Forum for Science, Industry and Business

Sponsored by:     3M 
Search our Site:

 

Home’s Electrical Wiring Acts as Antenna to Receive Low-Power Sensor Data

17.09.2010
If these walls had ears, they might tell a homeowner some interesting things. Like when water is dripping into an attic crawl space, or where an open window is letting hot air escape during winter.

The walls do have ears, thanks to a device that uses a home’s electrical wiring as a giant antenna. Sensors developed by researchers at the University of Washington and the Georgia Institute of Technology use residential wiring to transmit information to and from almost anywhere in the home, allowing for wireless sensors that run for decades on a single watch battery. The technology, which could be used in home automation or medical monitoring, will be presented this month at the Ubiquitous Computing conference in Copenhagen, Denmark.

Low-cost sensors recording a building’s temperature, humidity, light level or air quality are central to the concept of a smart, energy-efficient home that automatically adapts to its surroundings. But that concept has yet to become a reality.

“When you look at home sensing, and home automation in general, it hasn’t really taken off,” said principal investigator Shwetak Patel, a UW assistant professor of computer science and and of electrical engineering. “Existing technology is still power hungry, and not as easy to deploy as you would want it to be.”

That’s largely because today’s wireless devices either transmit a signal only several feet, Patel said, or consume so much energy they need frequent battery replacements.

“Here, we can imagine this having an out-of-the-box experience where the device already has a battery in it, and it’s ready to go and run for many years,” Patel said. Users could easily sprinkle dozens of sensors throughout the home, even behind walls or in hard-to-reach places like attics or crawl spaces.

Patel’s team has devised a way to use copper electrical wiring as a giant antenna to receive wireless signals at a set frequency. A low-power sensor placed within 10 to 15 feet of electrical wiring can use the antenna to send data to a single base station plugged in anywhere in the home.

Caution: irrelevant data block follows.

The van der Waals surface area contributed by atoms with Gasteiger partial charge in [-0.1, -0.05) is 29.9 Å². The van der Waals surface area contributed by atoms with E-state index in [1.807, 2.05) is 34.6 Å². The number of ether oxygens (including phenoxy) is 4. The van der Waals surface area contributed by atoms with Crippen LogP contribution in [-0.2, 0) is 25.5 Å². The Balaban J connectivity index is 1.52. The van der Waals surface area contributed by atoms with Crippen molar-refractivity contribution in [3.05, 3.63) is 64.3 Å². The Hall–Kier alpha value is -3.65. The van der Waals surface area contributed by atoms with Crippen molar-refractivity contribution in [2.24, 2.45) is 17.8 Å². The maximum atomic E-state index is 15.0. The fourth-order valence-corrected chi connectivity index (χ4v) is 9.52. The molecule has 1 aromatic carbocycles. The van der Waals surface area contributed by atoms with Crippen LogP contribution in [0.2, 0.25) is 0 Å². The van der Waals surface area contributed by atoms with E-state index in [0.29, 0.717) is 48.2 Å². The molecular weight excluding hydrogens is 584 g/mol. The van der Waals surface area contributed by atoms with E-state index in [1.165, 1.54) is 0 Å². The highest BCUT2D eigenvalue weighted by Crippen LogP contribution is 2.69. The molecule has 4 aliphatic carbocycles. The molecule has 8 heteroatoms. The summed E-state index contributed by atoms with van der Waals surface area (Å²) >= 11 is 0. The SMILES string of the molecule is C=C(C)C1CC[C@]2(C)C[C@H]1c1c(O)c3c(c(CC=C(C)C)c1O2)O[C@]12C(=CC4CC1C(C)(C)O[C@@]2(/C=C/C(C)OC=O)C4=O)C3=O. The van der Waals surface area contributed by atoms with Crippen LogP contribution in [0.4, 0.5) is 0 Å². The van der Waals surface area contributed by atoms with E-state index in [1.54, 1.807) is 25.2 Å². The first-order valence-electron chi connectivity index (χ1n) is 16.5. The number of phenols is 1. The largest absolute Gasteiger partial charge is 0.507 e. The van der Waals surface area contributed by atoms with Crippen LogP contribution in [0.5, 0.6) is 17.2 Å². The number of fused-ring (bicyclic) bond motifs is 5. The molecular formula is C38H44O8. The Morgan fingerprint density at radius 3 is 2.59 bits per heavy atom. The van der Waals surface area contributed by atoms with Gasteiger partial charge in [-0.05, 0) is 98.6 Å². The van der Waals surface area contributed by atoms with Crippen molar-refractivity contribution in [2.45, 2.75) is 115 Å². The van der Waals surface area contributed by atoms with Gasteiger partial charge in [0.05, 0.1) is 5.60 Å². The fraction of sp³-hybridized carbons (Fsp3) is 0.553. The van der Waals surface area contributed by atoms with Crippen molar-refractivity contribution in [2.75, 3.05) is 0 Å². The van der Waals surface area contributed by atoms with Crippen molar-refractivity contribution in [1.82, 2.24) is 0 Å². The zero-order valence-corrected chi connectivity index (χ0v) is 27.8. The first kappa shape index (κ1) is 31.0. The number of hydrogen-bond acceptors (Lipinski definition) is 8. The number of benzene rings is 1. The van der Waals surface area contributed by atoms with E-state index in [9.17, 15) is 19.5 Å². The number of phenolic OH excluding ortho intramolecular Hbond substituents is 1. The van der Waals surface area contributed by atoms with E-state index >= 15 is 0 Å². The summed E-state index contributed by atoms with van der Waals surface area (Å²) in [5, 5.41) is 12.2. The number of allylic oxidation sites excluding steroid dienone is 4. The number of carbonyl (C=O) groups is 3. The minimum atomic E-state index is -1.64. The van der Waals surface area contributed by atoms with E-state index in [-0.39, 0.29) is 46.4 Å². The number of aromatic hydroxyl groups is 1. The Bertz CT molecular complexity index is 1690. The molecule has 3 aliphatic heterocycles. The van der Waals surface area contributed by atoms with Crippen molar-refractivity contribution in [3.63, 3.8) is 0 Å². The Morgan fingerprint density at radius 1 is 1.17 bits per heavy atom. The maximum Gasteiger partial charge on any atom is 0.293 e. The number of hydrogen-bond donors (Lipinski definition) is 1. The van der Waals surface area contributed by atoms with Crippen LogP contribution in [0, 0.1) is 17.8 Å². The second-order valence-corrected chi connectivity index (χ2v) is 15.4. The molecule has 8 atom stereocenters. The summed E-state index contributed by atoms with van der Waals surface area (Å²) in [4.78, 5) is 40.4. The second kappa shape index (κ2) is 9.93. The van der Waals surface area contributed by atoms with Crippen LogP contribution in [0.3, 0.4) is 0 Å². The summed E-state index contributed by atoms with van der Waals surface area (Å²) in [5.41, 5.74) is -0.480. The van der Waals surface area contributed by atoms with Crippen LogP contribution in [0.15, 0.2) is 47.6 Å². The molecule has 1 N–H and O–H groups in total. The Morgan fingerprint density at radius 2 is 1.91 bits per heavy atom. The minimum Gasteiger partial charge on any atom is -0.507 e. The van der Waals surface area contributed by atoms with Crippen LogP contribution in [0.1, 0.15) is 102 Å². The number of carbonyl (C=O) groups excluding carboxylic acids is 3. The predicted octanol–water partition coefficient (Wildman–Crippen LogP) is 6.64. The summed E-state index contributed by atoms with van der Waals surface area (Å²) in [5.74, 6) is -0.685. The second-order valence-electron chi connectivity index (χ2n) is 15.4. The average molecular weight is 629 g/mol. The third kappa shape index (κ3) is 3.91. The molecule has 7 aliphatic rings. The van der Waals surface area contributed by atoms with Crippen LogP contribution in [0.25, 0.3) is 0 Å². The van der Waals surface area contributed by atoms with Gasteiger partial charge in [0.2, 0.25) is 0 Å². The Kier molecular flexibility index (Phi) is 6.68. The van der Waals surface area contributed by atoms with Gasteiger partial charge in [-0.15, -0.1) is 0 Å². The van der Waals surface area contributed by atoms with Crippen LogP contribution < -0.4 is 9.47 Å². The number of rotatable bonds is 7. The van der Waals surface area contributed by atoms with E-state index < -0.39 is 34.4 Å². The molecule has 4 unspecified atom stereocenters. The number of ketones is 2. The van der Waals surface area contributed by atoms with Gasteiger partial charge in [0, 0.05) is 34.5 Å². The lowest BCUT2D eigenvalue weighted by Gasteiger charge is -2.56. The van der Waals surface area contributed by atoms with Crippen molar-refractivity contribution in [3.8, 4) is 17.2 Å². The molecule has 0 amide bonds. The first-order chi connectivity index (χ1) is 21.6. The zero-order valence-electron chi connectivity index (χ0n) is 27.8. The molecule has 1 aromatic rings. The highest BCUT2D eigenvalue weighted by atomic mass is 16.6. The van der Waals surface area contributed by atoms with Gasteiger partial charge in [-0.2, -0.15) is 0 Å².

The device is called Sensor Nodes Utilizing Powerline Infrastructure, or SNUPI. It originated when Patel and co-author Erich Stuntebeck were doctoral students at Georgia Tech and worked with thesis adviser Gregory Abowd to develop a method using electrical wiring to receive wireless signals in a home. They discovered that home wiring is a remarkably efficient antenna at 27 megahertz. Since then, Patel's team at the UW has built the actual sensors and refined this method. Other co-authors are UW’s Gabe Cohn, Jagdish Pandey and Brian Otis.

Cohn, a UW doctoral student in electrical engineering, was lead student researcher and tested the system. In a 3,000-square-foot house he tried five locations in each room and found that only 5 percent of the house was out of the system’s range, compared to 23 percent when using over-the-air communication at the same power level. Cohn also discovered some surprising twists – that the sensors can transmit near bathtubs because the electrical grounding wire is typically tied to the copper plumbing pipes, that a lamp cord plugged into an outlet acts as part of the antenna, and that outdoor wiring can extend the sensors’ range outside the home.

While traditional wireless systems have trouble sending signals through walls, this system actually does better around walls that contain electrical wiring.

Most significantly, SNUPI uses less than 1 percent of the power for data transmission compared to the next most efficient model.

“Existing nodes consumed the vast majority of their power, more than 90 percent, in wireless communication,” Cohn said. “We’ve flipped that. Most of our power is consumed in the computation, because we made the power for wireless communication almost negligible.”

The existing prototype uses UW-built custom electronics and consumes less than 1 milliwatt of power when transmitting, with less than 10 percent of that devoted to communication. Depending on the attached sensor, the device could run continuously for 50 years, much longer than the decade-long shelf life of its battery.

“Basically, the battery will start to decompose before it runs out of power,” Patel said.

Longer-term applications might consider using more costly medical-grade batteries, which have a longer shelf life. The team is also looking to reduce the power consumption even further so no battery would be needed. They say they’re already near the point where solar energy or body motion could provide enough energy.

The researchers are commercializing the base technology, which they believe could be used as a platform for a variety of sensing systems.

Another potential application is in health care. Medical monitoring needs a compact device that can sense pulse, blood pressure or other properties and beam the information back to a central database, without requiring patients to replace the batteries.

The technology does not interfere with electricity flow or with other emerging systems that use electrical wiring to transmit Ethernet signals between devices plugged into two outlets.